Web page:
On Friday I reported on ONS figures which showed a worrying rise in deaths among 15-19 year-olds in summer 2021 compared to summer 2020, a period which coincided with the roll-out of vaccines to that age group. I asked whether the increase of 57%, amounting to 90 deaths, was a signal of deaths from serious vaccine side-effects such as myocarditis, or whether there was another explanation (such as increased road deaths, for example). There were only nine Covid deaths in the age group during the period, and there was no corresponding increase in deaths in 1-14 year-olds, adding to the concern.
I was not the only person to raise these questions. This data was presented, in fuller form and alongside other evidence, at a court hearing on Friday, where the Covid19 Assembly is seeking a judicial review of the Medicine and Healthcare products Regulatory Agency (MHRA)’s decision to approve the Pfizer/BioNTech vaccine for use in 12-17 year-olds.
Although the Government had asked for the case to be struck out, the judge, Mr. Justice Jay, allowed it to continue, accepting that the claimants had an arguable case. The current position is that the court has adjourned the matter to a further hearing to allow the Government further time to respond to the case. The court has given directions that the Government submit further response and evidence by October 11th, with the claimants having to October 15th to reply. After this the court will reconsider the matter “promptly”. I understand that the vaccination status of the teenagers who died during the period of the rollout is part of the evidence that the Government has been asked to provide.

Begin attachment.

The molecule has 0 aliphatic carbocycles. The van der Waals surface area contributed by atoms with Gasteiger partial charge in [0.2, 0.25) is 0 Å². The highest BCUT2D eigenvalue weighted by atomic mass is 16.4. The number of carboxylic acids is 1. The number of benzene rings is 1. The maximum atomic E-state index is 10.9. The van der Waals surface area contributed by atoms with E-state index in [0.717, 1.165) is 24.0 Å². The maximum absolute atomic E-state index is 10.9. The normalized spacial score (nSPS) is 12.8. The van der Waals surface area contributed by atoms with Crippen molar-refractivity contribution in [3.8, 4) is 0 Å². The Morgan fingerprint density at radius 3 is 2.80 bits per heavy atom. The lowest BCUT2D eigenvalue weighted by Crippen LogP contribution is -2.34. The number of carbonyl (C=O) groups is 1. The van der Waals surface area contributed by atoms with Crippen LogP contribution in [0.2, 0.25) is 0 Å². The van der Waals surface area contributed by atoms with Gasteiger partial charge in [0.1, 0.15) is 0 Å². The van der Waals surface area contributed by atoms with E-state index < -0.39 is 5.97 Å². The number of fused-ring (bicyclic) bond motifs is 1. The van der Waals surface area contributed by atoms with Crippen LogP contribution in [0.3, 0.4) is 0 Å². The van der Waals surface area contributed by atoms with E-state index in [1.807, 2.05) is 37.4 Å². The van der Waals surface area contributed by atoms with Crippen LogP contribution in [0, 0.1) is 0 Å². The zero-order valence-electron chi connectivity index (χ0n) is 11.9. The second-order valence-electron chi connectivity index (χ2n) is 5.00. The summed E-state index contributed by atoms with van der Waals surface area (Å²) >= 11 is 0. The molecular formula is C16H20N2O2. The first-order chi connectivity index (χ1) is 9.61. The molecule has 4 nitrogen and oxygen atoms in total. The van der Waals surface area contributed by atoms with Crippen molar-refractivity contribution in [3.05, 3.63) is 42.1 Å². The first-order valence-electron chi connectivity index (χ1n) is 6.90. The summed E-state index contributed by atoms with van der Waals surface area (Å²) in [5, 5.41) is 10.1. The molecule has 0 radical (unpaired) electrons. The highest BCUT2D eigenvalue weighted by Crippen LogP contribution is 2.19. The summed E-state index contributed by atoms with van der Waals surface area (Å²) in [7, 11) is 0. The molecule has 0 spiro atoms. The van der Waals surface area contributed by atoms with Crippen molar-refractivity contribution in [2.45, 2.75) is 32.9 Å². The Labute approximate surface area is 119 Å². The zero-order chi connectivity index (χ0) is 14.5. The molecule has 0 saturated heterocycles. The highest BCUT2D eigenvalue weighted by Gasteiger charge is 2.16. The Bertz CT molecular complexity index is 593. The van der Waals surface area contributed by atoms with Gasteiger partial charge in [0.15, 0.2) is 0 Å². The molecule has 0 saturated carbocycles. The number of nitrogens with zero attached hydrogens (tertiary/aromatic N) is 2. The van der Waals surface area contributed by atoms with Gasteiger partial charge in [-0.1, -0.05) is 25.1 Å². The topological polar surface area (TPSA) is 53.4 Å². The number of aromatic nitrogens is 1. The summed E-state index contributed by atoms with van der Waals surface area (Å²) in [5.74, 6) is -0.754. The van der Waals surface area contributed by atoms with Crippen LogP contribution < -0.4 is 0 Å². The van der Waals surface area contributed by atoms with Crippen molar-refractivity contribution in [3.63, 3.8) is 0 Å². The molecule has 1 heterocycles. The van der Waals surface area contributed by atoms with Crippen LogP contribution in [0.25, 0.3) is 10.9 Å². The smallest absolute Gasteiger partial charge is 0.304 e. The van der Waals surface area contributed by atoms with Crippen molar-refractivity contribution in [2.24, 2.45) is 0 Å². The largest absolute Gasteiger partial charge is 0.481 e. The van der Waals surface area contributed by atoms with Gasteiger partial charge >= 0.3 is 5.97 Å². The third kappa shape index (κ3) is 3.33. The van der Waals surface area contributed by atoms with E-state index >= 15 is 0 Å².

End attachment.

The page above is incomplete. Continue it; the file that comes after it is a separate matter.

Since publishing my piece I have been pointed to the data for deaths in 15-19 year-olds for the years 2015-19, which I did not think was available but had been published separately in response to a Freedom of Information request. The graph below now includes a line for the 2015-19 average, allowing us to see that while 2021 is notably above average, it is not as high as is implied by using 2020 as a baseline.
The average number of deaths in 15-19 year-olds between weeks 23 and 37 in 2015-19 was 207. This compares to 252 in 2021, a rise of 45 or 22%. That’s half of the difference between 2020 and 2021. However, it’s not clear which baseline should be used; for instance, 2021 deaths in 1-14 year-olds were even lower than in 2020. On the other hand, 15-19 year-olds have their own risk factors.
What is really needed is a full, detailed analysis of vaccination status and causes of death to see how far vaccine side-effects may have played a role in boosting teenage mortality in 2021.
Will the Government provide this data and analysis to satisfy the court that the vaccines are not responsible for most or all of it? We will know soon.